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Story from the Front Lines: Why Do Women Die in Childbirth?

Photo of Grace Lusiola

Grace Lusiola is Director of EngenderHealth’s program in Tanzania.

My mother was 37 years old when she died. I lost her because she had pregnancy-related complications. She experienced difficulties during the seventh and eighth deliveries; she didn’t make it through the ninth.

So why did my mother die in childbirth? Mainly this tragedy occurred because she lived in the countryside and there were no trained health providers in her village. When she ran into trouble delivering at home, there was nobody available to offer emergency obstetric care or to transport her the 25 kilometers to the nearest health facility. I also believe what contributed to her death was the lack of access to modern family planning methods that would have enabled her to keep her family small—as she had wanted.

Sadly, almost 50 years after my mother’s passing, countless African women are still dying from the same causes. Many women would like to stop or space their pregnancies but don’t have contraception, and in many parts of the continent, high-quality maternal health care is out of reach. In Tanzania and in other countries where abortion is highly restricted, trained providers are scarce and expensive, so women wanting to terminate their pregnancies resort to traditional practitioners or self-induce. As Mariam’s story illustrates, unsafe abortion is a major cause of maternal death. Like my mother, many women throughout Africa do not live to celebrate their 40th birthday.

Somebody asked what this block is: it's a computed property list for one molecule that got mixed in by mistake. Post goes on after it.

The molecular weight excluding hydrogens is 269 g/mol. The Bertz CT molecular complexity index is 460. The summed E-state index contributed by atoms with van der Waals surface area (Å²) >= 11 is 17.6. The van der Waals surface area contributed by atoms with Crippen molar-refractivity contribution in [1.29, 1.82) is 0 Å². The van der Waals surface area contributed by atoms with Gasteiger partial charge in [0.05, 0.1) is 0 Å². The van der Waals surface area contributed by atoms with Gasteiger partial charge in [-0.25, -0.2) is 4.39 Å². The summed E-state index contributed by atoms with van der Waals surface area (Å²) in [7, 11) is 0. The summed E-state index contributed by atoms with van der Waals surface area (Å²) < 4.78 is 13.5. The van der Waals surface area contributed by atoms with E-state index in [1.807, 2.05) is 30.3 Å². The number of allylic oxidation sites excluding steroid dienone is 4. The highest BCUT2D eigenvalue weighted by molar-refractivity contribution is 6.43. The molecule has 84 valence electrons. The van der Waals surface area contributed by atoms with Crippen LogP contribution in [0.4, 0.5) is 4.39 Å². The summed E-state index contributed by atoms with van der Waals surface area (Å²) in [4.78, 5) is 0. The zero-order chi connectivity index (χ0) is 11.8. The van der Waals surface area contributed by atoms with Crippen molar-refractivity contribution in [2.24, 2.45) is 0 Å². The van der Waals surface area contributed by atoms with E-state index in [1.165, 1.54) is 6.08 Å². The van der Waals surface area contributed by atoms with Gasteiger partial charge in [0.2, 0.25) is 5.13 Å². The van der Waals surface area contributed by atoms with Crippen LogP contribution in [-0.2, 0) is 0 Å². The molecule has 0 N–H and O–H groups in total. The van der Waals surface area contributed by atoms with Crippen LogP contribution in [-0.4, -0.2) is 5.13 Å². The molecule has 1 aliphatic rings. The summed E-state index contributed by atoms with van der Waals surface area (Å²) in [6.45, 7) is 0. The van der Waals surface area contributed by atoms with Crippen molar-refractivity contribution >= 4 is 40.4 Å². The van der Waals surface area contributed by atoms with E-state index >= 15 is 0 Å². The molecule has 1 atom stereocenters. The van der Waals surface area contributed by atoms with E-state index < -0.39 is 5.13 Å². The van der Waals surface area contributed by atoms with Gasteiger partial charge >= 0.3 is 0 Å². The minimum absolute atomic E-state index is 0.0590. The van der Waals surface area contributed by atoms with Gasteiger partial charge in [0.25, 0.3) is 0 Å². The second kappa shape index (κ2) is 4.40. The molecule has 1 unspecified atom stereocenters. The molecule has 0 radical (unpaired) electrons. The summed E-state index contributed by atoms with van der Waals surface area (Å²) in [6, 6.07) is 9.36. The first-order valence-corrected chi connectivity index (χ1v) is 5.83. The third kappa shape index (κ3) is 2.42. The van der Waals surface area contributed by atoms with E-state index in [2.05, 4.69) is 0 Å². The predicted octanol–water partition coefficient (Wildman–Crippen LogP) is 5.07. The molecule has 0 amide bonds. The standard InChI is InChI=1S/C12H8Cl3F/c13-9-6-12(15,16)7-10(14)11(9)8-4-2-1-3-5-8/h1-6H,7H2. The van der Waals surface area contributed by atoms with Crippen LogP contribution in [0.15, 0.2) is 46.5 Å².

That’s at least partly because African governments spend such a small percentage of their national budgets on reproductive health, much lower than that spent on defense and tourism. And international funding for reproductive health is also too little. I wonder why the cries of women dying in the villages of Tanzania and all over the world still aren’t heard.

I have heard the cries of these women and have dedicated my career to helping them. My colleagues and I have helped transform hospitals and health centers to meet the health needs of these voiceless women.

The challenges are great. Long waits for services are still common. Most clinics in rural areas are still unable to provide comprehensive services for family planning, maternal health, and HIV and AIDS prevention and care. There is a serious shortage of health care professionals, and existing staff are overstretched and don’t have all of the skills necessary to perform their duties.

But we are making strides. We are bringing quality services closer to women and their families at the village level, reaching some of the poorest and most underserved women. For example, we have equipped several health clinics and have trained staff in even the most rural areas, preventing thousands of women from dying of abortion complications.

Each time my team and I expanded our services to a new site, I felt a deep sense of satisfaction, because I knew we had contributed to saving more women from my mother’s fate. I am thrilled when I see the smile of a rural woman whose life has been transformed by family planning or a mother who was given medicine to prevent HIV transmission and delivered her baby safely, cradling an infant she knows is likely to survive.

We are helping to bring lifesaving services to countless women and their families. In so doing, I believe I am honoring my mother’s memory.